Medicine And The Media Medicine and the media

The hot air on passive smoking

BMJ 1998; 316 doi: (Published 21 March 1998) Cite this as: BMJ 1998;316:945
  1. Simon Chapman
  1. associate professor, department of public health and community medicine University of Sydney, Australia

    News p 881

    Simon Chapman examines the recent newspaper reports which stated that passive smoking does not cause cancer and asks where the spin is coming from

    “The truth is rarely pure, and never simple,” railed the editorial writer from the Sunday Telegraph on 8 March, forgetting to acknowledge Oscar Wilde. Oh yes, they were on to a good one. The spin doctors down at British American Tobacco (BAT) had passed the newspaper an exclusive: “Passive smoking doesn't cause cancer—official.”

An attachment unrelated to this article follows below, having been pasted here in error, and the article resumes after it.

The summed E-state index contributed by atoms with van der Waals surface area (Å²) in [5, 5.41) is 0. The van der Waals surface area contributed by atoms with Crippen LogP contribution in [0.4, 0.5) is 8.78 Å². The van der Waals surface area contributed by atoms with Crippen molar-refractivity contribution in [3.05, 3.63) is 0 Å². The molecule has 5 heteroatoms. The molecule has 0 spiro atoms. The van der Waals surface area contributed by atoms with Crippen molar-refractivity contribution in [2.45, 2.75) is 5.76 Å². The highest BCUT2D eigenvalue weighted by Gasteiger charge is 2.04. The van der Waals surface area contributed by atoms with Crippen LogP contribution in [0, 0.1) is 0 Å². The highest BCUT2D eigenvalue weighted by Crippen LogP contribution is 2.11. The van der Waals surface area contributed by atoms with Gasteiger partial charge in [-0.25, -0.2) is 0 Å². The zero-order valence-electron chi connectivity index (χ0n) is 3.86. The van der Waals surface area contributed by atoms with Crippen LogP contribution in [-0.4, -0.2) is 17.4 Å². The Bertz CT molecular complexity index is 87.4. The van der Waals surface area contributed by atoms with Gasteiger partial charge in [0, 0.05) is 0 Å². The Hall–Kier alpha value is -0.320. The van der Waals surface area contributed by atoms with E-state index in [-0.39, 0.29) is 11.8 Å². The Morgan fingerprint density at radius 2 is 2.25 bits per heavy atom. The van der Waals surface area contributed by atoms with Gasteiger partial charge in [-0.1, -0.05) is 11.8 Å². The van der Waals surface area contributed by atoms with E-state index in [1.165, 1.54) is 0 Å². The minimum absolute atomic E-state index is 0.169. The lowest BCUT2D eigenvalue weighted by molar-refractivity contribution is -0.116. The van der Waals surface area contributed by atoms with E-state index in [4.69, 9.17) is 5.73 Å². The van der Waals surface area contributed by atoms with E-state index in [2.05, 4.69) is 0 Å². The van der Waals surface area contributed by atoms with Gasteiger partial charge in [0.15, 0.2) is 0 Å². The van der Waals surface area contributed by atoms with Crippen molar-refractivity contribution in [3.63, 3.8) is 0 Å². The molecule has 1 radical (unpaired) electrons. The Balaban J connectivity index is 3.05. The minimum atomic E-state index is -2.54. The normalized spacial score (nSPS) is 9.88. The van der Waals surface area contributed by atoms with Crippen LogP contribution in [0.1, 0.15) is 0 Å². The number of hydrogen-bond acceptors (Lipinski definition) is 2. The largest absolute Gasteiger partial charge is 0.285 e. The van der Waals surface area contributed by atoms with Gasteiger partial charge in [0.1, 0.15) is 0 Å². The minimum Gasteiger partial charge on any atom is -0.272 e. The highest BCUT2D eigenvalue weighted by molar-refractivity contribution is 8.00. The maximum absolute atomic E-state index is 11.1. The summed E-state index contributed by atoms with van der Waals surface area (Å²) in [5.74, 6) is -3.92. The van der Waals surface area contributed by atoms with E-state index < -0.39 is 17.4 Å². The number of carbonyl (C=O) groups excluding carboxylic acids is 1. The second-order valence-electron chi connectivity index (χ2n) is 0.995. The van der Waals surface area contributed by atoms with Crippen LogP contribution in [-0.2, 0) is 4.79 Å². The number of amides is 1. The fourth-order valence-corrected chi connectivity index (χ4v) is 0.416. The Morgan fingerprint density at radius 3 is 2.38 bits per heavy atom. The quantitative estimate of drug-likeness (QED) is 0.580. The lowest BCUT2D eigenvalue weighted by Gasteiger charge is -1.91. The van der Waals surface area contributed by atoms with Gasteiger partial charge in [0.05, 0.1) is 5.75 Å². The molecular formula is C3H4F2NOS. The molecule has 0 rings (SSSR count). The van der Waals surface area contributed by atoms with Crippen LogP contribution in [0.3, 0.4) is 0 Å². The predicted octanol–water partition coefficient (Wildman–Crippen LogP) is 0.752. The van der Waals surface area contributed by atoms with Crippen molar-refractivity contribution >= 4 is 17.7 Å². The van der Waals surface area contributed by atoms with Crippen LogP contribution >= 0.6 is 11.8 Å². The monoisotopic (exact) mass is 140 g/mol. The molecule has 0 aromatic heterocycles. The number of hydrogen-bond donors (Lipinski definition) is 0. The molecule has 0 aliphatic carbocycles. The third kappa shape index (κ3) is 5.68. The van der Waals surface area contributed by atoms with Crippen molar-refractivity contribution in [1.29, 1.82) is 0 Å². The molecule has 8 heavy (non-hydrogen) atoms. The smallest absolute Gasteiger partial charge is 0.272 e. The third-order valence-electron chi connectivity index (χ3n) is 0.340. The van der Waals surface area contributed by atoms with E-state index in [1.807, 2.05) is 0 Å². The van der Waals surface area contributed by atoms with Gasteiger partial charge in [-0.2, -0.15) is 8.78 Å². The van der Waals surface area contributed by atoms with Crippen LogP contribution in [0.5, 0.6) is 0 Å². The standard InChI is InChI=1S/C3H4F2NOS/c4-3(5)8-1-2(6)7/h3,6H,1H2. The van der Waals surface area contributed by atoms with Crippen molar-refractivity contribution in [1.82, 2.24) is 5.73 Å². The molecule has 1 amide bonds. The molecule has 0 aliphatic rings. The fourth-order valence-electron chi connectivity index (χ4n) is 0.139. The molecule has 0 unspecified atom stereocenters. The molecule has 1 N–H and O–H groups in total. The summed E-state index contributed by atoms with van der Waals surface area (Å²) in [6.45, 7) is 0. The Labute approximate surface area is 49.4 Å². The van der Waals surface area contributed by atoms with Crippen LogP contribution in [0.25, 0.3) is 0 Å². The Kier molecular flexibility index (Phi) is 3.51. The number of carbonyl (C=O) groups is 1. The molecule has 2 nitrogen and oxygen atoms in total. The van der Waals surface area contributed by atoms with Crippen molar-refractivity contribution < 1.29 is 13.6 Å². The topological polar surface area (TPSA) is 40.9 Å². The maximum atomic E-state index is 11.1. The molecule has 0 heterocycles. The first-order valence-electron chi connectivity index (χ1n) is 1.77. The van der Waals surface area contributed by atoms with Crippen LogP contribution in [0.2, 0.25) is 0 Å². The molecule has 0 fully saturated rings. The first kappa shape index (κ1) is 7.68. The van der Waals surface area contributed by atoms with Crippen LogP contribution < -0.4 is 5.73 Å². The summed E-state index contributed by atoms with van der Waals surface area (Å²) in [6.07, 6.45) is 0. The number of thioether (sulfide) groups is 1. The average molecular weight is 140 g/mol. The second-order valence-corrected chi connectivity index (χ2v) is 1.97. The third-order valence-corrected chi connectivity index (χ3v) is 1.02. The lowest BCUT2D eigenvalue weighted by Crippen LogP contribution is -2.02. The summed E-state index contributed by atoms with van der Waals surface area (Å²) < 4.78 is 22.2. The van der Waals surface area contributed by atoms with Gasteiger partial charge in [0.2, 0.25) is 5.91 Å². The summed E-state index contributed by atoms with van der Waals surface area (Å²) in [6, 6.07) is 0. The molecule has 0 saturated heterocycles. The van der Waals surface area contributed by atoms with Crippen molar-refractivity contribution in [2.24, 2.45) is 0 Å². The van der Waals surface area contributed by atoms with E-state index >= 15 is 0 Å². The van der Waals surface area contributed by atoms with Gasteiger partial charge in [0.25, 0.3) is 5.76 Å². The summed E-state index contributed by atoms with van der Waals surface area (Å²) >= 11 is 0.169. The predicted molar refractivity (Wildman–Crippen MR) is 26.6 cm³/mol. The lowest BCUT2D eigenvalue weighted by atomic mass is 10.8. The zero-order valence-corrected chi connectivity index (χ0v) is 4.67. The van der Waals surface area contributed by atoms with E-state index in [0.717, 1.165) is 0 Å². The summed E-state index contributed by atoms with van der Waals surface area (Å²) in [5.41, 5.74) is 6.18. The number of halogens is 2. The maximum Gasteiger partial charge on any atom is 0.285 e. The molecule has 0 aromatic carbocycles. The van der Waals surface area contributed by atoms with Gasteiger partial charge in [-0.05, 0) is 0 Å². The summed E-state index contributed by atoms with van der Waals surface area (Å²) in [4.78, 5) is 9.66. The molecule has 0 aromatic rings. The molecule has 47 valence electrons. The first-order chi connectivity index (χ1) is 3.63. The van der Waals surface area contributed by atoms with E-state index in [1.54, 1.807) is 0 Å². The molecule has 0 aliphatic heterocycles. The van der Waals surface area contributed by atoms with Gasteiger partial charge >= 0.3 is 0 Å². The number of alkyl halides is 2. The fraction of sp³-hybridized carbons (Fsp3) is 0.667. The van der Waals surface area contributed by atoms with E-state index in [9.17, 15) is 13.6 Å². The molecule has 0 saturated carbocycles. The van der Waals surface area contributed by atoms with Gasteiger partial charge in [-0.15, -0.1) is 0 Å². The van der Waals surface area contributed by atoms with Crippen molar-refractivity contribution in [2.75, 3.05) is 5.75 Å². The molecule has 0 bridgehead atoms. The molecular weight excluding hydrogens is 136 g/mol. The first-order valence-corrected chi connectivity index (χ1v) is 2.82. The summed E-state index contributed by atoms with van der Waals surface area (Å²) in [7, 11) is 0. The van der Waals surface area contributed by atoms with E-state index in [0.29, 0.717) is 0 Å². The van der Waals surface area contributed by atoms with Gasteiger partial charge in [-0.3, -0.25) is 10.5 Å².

According to the piece, the World Health Organisation's International Agency for Research on Cancer (IARC) had discovered that environmental tobacco smoke was just epidemiological hot air. But worse still, the infamous nanny factory, “whose institutional raison d'etre is to interfere as widely as possible in the day to day life of as many people as possible,” had been caught by BAT trying to withhold this embarrassing stuff from us all, slipping it discreetly into a few paragraphs in their biennial report. The Sunday Times picked up the story from an …

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